Despite Pyongyang protests, US holds firm on military drills

14 March 2015 | 21:43 Code : 1945291 Latest Headlines

(AP) — Annual war games between South Korea and the U.S. military never fail to bring a loud outcry from North Korea.

U.S. military officials showing off their latest addition to the maneuvers — a new type of ship designed to deal with the exact kind of threat the North could pose — say that despite Pyongyang's protests, they are not about to back away from what has become one of the world's largest joint military exercises.

The "Key Resolve/Foal Eagle" exercises, which began March 2 and will continue through April 24, involve thousands of U.S. troops working alongside a massive mobilization of their South Korean counterparts on land, at sea and in the air. They are among the largest and longest-standing maneuvers conducted each year by the U.S. and its allies.

The kickoff of this year's exercises spurred North Korea to strongly condemn them and to test-fire several missiles to show its displeasure. On Saturday, the North's state media called the exercises an example of Washington's "vicious hostile policy" and obliquely warned it is ready to match any attempt to overthrow its ruling regime with an escalation to nuclear war.

"Nuclear war is not a game. If the U.S. thinks it can survive and win a nuclear war, it will be a delusion of an idiot," said an editorial in the Rodong Sinmun, the mouthpiece of the ruling party. "The U.S. imperialists should not misjudge the firm will of the army and people of the DPRK to mercilessly smash the anti-DPRK hysterics and eliminate the source of evils." North Korea's official name is the Democratic People's Republic of Korea.

The North often uses such rhetoric to voice displeasure with the U.S. and South Korea.

South Korea's Defense Ministry has said the U.S. is sending a larger contingent of troops for the exercises than it did last year, but has not provided a specific number. About 5,200 American troops participated in last year's Key Resolve, which centers on computer simulations, while about 7,500 joined in the second stage of the maneuvers, called Foal Eagle, a field exercise spanning ground, air, naval and special operations.

The North has taken special umbrage this year at the participation in the exercises of the USS Fort Worth, a new kind of warship designed to fight in areas closer to shore than larger ships can enter and to counter attacks by swarms of smaller vessels, which is believed to be one of the strong points of North Korea's far less sophisticated navy.

The Fort Worth deployed to South Korea and to northeast Asia for the first time to participate in the maneuvers. It is the second Littoral Combat Ship that has been commissioned by the Navy to improve its ability to conduct operations in relatively shallow waters and closer to shorelines. In another first, it is carrying the Fire Scout, the Navy's new helicopter drone.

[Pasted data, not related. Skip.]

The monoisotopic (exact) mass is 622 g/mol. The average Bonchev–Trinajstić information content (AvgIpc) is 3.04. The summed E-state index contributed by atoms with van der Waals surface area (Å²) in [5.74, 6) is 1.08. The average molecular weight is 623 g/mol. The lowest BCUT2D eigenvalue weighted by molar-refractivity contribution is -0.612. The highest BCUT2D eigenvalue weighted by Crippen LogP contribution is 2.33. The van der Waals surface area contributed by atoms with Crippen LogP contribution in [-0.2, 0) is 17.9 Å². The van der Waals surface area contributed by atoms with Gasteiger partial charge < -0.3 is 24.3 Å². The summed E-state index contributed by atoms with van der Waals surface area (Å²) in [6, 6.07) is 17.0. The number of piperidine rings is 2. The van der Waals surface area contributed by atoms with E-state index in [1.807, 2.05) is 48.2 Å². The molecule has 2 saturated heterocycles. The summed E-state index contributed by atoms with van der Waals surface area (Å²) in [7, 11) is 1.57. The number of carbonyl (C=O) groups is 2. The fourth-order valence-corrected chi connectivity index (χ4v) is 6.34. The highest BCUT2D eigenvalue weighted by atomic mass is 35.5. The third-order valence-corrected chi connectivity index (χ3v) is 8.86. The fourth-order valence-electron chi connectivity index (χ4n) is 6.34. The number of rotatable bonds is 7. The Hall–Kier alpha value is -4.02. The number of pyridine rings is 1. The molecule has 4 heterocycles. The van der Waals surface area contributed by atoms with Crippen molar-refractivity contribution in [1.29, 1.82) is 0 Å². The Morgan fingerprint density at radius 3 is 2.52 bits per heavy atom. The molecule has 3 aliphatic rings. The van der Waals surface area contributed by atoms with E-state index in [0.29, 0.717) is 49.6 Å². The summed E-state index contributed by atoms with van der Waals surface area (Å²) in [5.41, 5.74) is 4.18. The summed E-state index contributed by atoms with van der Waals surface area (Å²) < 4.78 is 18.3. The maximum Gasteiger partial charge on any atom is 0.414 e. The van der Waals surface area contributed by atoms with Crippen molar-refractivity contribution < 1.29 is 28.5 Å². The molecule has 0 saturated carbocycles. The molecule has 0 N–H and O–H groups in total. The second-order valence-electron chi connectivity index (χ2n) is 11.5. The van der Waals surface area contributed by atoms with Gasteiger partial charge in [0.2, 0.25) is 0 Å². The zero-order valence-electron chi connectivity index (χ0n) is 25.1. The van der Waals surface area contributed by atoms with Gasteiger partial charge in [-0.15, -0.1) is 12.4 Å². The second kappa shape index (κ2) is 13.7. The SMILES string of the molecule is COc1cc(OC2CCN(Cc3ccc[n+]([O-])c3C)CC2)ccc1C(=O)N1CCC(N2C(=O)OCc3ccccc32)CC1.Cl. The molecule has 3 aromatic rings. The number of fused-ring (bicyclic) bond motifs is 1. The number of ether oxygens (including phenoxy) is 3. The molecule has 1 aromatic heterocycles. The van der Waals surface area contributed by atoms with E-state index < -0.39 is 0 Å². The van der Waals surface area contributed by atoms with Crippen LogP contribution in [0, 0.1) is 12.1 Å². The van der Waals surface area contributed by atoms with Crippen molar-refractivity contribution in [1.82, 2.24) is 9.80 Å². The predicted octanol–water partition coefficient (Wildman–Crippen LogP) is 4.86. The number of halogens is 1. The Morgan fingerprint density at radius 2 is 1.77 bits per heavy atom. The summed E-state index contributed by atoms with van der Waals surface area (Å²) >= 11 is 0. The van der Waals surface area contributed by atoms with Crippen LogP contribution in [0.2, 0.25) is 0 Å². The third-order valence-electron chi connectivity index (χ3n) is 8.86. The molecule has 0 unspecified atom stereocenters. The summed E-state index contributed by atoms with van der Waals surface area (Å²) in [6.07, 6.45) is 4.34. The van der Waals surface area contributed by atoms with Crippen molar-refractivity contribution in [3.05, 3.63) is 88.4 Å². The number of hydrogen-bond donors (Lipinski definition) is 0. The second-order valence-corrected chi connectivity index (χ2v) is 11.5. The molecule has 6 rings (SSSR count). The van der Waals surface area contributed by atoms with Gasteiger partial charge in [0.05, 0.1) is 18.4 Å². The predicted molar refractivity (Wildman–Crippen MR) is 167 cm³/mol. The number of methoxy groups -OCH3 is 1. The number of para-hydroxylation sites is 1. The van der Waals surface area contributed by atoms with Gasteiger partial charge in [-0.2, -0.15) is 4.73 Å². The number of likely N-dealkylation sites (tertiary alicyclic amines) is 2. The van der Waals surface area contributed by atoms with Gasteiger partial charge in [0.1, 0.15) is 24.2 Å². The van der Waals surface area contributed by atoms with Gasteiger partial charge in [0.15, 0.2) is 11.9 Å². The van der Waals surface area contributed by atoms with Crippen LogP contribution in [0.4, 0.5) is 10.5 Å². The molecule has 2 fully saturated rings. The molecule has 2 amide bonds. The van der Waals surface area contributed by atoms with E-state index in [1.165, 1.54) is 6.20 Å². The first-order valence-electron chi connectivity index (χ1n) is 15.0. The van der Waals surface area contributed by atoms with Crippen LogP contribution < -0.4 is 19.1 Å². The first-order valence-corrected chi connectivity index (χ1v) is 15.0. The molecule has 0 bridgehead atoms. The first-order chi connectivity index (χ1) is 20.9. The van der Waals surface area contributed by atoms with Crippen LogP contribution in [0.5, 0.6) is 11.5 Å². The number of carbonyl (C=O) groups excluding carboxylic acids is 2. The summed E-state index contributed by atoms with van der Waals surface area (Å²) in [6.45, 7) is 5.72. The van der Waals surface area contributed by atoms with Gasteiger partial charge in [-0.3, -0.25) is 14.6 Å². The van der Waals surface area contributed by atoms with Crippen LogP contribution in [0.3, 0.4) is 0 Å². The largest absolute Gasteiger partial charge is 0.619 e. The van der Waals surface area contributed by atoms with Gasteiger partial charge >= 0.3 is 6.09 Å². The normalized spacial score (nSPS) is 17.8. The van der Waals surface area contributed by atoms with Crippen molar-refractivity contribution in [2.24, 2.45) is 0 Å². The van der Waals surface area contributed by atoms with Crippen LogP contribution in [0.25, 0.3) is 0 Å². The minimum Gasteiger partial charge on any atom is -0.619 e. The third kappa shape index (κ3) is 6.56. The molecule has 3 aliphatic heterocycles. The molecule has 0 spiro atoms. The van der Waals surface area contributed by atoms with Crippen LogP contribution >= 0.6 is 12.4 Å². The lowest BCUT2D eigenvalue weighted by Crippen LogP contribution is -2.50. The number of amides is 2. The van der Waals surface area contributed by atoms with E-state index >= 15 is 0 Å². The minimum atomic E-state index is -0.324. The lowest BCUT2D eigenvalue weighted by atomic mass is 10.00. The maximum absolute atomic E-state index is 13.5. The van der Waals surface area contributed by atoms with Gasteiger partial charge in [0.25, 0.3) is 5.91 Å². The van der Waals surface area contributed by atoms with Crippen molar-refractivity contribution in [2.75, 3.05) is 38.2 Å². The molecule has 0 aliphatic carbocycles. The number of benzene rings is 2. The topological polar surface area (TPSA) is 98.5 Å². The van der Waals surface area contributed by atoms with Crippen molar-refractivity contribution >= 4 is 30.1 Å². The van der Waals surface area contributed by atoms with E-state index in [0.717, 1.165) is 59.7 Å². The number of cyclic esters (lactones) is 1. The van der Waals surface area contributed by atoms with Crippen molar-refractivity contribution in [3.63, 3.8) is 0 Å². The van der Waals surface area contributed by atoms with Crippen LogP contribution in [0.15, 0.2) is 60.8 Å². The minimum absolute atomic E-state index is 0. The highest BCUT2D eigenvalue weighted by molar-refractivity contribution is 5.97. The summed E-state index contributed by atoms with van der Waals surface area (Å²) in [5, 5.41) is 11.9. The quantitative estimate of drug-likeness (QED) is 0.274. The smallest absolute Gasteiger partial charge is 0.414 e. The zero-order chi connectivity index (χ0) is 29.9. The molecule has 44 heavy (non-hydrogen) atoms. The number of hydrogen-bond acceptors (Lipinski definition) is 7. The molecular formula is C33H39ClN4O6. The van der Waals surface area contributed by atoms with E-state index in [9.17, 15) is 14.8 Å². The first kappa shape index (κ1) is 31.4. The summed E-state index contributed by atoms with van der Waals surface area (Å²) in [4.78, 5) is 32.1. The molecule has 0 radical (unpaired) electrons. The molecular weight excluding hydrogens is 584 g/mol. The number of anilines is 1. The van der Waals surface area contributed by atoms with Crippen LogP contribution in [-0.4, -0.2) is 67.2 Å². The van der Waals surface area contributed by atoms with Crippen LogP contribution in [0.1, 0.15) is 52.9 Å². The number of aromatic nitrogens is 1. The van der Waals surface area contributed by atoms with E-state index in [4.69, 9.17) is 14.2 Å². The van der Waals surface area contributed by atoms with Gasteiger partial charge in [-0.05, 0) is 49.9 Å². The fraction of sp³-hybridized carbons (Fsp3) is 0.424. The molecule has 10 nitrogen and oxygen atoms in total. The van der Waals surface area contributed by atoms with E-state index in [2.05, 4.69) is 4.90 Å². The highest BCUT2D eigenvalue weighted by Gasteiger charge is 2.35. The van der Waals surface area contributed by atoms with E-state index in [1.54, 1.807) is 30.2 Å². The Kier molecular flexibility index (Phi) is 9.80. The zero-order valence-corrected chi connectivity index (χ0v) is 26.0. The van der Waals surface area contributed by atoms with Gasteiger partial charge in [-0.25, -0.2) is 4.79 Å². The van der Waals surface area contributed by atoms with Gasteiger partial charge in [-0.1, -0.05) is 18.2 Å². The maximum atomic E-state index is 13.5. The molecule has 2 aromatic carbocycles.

"I don't see these exercises as provocative," Rear Adm. Lisa Francetti, commander of U.S. Naval Forces, Korea, told reporters aboard the ship at the southern port city of Busan on Saturday. "We do more than 20 naval exercises a year here with our Korean navy partners and they go a long way toward enhancing peace and stability here in this region."

Although overshadowed by North Korea's development of nuclear weapons and long-range missiles, the ability to operate near coastlines and around small islands could be crucial if a conflict were to break out on the Korean Peninsula.

The western sea border dividing the Koreas in the Yellow Sea has been a frequent location of violent clashes between the countries. Pyongyang has complained about sea boundaries since the 1950s, claiming the so-called Northern Limit Line, which was drawn by the U.S.-led U.N command after failed attempts to negotiate a border following the Korean War, clearly favors the South by boxing in North Korea close to its shores.

Bloody sea battles took place in 1990, 2002 and 2009. In 2010, North Korea bombarded Yeonpyeong island after the annual drills. Following the 2013 exercises, Pyongyang declared the Korean War armistice agreement invalid.

Along with being seen as a threat, the exercises have long pushed North Korea to step up its own training and readiness, which comes at great cost and diverts its ability to spend its limited resources on other things. Hoping to convince Washington to forego this year's maneuvers, Pyongyang offered to impose a temporary moratorium on its nuclear tests if the U.S. called the drills off. Washington quickly shot that proposal down.

The U.S., which fought alongside South Korea during the 1950-53 Korean War, stations about 28,500 troops as deterrence against potential aggression from North Korea. The Korean War ended in a tenuous cease-fire, leaving the peninsula technically in a state of war.

tags: north korea

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